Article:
There are more things in heaven and earth, Horatio,
Than are dreamt of in your philosophy… 
Hamlet, Act I, Scene 5, line 175 *

Now, my own suspicion is that the universe is not only queerer than we suppose but queerer then we can suppose… I suspect that there are more things in heaven and earth then are dreamed of, or can be dreamed of, in any philosophy.  
J B S Haldane, Possible Worlds and Other Essays, 1927
(Professor of Genetics at UCL; read Classics at Oxford)

Necromancy was the subject of two questions raised by the most recent post.  It is the word for divination by calling up the spirit of a dead person in order to seek advice, forecast or prophecy.

Q.  Why this word, when νεκρός (necros) means a corpse? This process, or method of divination, involves not a dead body but a living spirit.

A.  The word seems to be an ill-judged coinage in postclassical times (3rd century AD): νεκρομαντεία. But the word νεκρός and its earlier form νέκυς had already been used in a careless fashion, even by Aristotle when he calls Book 11 of the Odyssey the Νεκυία, which is hardly appropriate.

Q.  What are the earliest accounts of necromancy in European literature?

A.  The first is Book 11 of the Odyssey, where the sorceress Circe tells Odysseus, to his horror, that he must visit the entrance to Hades and call up the  spirit of Teiresias, who alone can advise him about a homecoming. She instructs him carefully in the spells, rituals and sacrifices that he must make in order to do this. Teiresias alone, she says, is allowed by Persephone to foretell the future—which he duly does, and gives Odysseus advice  on his homecoming and a prophecy of what is to come.  And in the course of his visit, Odysseus meets the spirits of a great many people, including his own mother.

Mention can be made of the notorious incident in the Old Testament, when King Saul, aware that he is breaking the law of Moses, employs a woman of Endor who is a medium (witch in the older translations) to call up the spirit of Samuel for a prophecy. What he hears terrifies him.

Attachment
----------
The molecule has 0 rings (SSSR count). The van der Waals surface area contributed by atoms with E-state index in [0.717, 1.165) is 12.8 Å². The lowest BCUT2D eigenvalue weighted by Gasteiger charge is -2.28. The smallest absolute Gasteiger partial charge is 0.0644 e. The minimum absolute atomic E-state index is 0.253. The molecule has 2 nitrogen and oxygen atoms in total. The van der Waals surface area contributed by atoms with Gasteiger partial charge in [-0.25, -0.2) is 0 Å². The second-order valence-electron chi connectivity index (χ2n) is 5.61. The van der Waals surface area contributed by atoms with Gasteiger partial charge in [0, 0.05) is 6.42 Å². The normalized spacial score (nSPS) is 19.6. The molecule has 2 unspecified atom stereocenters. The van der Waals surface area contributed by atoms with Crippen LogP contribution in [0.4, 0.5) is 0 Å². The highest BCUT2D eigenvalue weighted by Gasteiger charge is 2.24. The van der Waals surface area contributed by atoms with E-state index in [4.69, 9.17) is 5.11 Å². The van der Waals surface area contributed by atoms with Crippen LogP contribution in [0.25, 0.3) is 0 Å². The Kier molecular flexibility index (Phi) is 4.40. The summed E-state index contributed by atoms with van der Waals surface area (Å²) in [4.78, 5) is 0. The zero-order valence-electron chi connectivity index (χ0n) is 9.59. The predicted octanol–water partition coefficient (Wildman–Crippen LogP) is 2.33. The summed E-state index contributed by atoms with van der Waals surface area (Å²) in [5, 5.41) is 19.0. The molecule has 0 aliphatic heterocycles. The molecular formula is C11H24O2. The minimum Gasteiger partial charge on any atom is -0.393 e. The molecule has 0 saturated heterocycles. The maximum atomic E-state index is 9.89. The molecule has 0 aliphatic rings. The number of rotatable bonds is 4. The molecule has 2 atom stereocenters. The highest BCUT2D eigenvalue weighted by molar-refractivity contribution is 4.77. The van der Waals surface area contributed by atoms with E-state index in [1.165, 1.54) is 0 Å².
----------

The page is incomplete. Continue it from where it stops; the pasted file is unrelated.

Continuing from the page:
The process in more comfortable form is described by Aeschylus in The Persians. After hearing of the disaster to her son Xerxes at Salamis, Queen Atossa goes into the palace and returns dressed in the simple clothes of an ordinary woman, with her regular offerings of milk and honey to put on the tomb of her husband King Darius: she then asks the chorus to call up his departed spirit for help. This episode differs completely from the one in the Odyssey: the atmosphere is not repellent or frightening, there are no gruesome rituals, and no medium or sorcerer: it is simply a matter of calling up the spirit of much loved person for help, which Darius duly gives.
There is no hint that the queen or her elders are doing anything unusual or forbidden. But this is Persia, the country of the Magi—the priestly caste of the Zoroastrian religion, in which Darius and Atossa were devout believers.

This belief that one can commune with the spirit of a departed person is widespread in most times and cultures.

The monotheistic religions—Judaic, Christian, Islamic—have forbidden it with a sternness that suggests it to be more than a product of human imagination.

  • Recommended:
    Professor Daniel Ogden, Greek & Roman Necromancy,
    Princeton University Press, 2001

* If students come across these lines in Hamlet, two points:

  • Your does not mean specifically Horatio’s philosophy: the word is being used as an indefinite, the way we still sometimes do colloquially: so pronounce it y’philosophy.
  • Philosophy to Shakespeare included what we call science.